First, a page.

Virginia Tech Dendrology

southwestern white pine Pinaceae Pinus strobiformis Engelm. Listen to the Latin symbol: PIST3
Leaf: Evergreen needles, 2 to 3 inches long, in fascicles of 5, finely serated near tips, thin bluish-green with white stomatal lines only on inner surfaces, fascicle sheath deciduous.
Flower: Species is monoecious; males cylindrical, pale yellow, in clusters near branch tips; females light green to reddish, near ends of branches.
Fruit: Woody cone, 5 to 9 inches long, yellow-brown, thick scales bend backwards and have a narrow tip, matures in late summer.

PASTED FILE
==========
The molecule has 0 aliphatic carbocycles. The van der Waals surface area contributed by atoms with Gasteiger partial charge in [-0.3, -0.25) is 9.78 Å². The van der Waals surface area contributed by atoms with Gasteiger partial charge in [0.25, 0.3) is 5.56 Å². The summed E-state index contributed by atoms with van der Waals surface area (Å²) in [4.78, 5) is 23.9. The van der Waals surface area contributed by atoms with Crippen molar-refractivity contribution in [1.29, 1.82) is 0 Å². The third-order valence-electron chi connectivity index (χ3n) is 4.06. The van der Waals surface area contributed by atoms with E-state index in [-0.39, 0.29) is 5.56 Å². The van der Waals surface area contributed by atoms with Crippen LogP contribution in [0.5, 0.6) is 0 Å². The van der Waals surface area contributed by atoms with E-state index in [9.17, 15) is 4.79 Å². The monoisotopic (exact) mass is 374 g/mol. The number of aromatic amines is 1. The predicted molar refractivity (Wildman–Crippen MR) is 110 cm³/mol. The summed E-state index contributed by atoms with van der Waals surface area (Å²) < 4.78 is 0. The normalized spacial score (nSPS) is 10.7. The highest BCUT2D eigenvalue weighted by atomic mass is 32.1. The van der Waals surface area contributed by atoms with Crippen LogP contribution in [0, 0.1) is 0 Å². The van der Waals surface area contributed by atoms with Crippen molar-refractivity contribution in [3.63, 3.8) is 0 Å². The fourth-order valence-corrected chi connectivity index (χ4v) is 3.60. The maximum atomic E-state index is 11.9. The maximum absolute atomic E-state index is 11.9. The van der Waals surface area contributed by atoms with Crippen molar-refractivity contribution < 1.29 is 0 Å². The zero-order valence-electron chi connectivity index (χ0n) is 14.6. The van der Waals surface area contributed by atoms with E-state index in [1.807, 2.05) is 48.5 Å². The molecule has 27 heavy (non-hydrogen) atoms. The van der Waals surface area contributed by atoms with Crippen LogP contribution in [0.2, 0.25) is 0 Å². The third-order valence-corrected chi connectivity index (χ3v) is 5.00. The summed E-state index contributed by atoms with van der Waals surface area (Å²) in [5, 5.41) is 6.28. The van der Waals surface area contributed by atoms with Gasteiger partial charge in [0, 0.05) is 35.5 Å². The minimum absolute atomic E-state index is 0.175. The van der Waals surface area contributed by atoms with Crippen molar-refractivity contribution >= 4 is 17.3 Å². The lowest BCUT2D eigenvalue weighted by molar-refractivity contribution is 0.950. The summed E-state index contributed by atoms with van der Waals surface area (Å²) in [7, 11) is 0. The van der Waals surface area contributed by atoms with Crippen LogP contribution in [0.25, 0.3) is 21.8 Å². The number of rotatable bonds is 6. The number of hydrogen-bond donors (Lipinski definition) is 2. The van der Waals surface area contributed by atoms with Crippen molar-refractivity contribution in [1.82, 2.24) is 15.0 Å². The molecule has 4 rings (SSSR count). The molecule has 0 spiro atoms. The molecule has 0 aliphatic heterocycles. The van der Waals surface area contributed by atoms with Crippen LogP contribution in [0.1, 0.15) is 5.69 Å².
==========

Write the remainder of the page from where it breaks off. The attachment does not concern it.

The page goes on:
Twig: Slender to moderate, green turning to a gray-brown, buds ovate, conical.
Bark: Gray-brown and initially smooth, becoming furrowed with scaly, rounded ridges.
Form: Medium sized straight tree with a conical crown when young, later broader with up-turned branches and a flat top.
Looks like: limber pine - western white pine - whitebark pine - sugar pine
leaf fruit twig bark form1 map
Additional Range Information: Pinus strobiformis is native to North America. Range may be expanded by planting. See states reporting southwestern white pine.
External Links: USDAFS Additional Silvics - USDA Plants Database
All material © 2018 Virginia Tech Dept. of Forest Resources and Environmental Conservation; Photos and text by: John Seiler, Edward Jensen, Alex Niemiera, and John Peterson; Silvics reprinted from Ag Handbook 654